The Rights Of Female Sexuality

1626 WordsMar 11, 20177 Pages
The Restoration Period in England began in 1660 when Charles II was restored to the throne as monarch of England, Ireland, and Scotland. Charles II rapidly did away with the strict morals that defined the Puritan Commonwealth, and his court became characterized by its licentiousness and extravagant spending. While men during the period enjoyed the libertine culture that was introduced, women continued to be restrained by boundaries that had constricted their social and sexual freedom for centuries. Aphra Behn, the first woman in England to identify as a professional writer, challenged sexual inequality by reforming the female image through literature. She addresses themes of female desire, sexuality, and homosexuality in amatory fiction…show more content…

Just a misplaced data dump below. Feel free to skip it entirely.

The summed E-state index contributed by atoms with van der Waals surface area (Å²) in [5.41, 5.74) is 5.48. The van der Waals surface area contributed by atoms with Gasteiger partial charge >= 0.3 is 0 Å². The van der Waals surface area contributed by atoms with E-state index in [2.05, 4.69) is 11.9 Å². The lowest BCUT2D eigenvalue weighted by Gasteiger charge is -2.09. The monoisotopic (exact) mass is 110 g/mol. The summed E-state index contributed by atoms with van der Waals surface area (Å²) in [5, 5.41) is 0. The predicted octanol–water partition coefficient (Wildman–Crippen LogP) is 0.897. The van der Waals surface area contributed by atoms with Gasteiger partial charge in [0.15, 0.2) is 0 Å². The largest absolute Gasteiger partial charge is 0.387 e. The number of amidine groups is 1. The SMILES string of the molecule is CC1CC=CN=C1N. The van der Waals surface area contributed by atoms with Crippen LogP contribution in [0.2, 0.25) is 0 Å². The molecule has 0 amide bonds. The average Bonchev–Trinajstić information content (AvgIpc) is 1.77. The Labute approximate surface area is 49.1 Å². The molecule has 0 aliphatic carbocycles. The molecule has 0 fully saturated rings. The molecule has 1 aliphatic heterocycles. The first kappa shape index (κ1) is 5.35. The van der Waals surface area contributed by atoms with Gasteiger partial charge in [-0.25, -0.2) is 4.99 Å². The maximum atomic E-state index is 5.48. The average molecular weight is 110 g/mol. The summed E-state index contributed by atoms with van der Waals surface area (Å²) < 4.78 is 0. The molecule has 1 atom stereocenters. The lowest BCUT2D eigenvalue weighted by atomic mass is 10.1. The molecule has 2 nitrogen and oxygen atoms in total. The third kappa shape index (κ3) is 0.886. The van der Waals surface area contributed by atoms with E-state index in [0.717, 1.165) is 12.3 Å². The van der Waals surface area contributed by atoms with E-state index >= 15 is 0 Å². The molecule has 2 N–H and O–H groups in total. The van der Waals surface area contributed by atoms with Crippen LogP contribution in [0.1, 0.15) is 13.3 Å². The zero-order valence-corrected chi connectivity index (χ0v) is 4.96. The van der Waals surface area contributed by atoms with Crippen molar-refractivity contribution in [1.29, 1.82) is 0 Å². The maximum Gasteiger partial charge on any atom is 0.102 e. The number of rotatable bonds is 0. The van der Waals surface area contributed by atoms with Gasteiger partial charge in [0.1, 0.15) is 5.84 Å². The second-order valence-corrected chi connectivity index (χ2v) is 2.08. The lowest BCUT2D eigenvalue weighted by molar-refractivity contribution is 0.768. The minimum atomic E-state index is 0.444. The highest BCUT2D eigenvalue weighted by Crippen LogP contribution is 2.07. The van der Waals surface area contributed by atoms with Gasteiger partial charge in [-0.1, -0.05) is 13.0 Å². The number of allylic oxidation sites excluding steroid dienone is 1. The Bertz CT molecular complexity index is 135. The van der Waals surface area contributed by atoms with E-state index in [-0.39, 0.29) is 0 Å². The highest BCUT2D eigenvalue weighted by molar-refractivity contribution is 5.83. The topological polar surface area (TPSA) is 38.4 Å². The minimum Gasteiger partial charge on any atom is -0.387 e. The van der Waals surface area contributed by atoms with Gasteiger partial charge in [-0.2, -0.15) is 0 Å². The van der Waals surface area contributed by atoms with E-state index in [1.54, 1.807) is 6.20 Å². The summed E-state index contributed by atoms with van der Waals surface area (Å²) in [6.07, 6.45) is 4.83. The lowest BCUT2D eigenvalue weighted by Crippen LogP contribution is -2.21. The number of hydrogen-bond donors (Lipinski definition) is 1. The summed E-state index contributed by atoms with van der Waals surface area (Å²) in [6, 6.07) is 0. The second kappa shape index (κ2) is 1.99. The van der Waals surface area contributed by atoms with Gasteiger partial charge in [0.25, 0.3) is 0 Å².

This, however, is a product of the modesty of seventeenth-century England, during which erotica could not be overly candid and graphic. Aphra Behn’s description of a female’s unrestricted desires within the poem enables her to construct the revolutionary model of a liberated female. In contrast to “The Willing Mistress”, “The Disappointment” portrays a woman who does not acquiesce to the seduction of a male but instead displays a form of power over him by refusing. Through Cloris, the female protagonist in the poem, Aphra Behn is able to reveal the sexual power women hold over men. While Cloris conforms to a more conventional depiction of chaste femininity in the seventeenth-century, the power she exacts over Lysander, her lover, is uncommon. She conforms in that she holds “My dearer Honour, ev’n to you” (Behn, “The Disappointment” 27), refusing Lysander’s sexual advances for the sake of her purity. In spite of her refusals, Lysander persists and Cloris subsequently swoons “half dead and breathless lay” (55). While Lysander attempts to rape Cloris, she “snatches his Pow’r, yet leave him the Desire!” (80) leaving him impotent. Cloris is seemingly able to deprive Lysander of “all his pow’rful Fires” (95). Her capability to disarm Lysander of his ability to fulfill his sexual desires gives her character a sense of sexual power over men. While still a victim, Aphra Behn does not victimize her. She is not portrayed as
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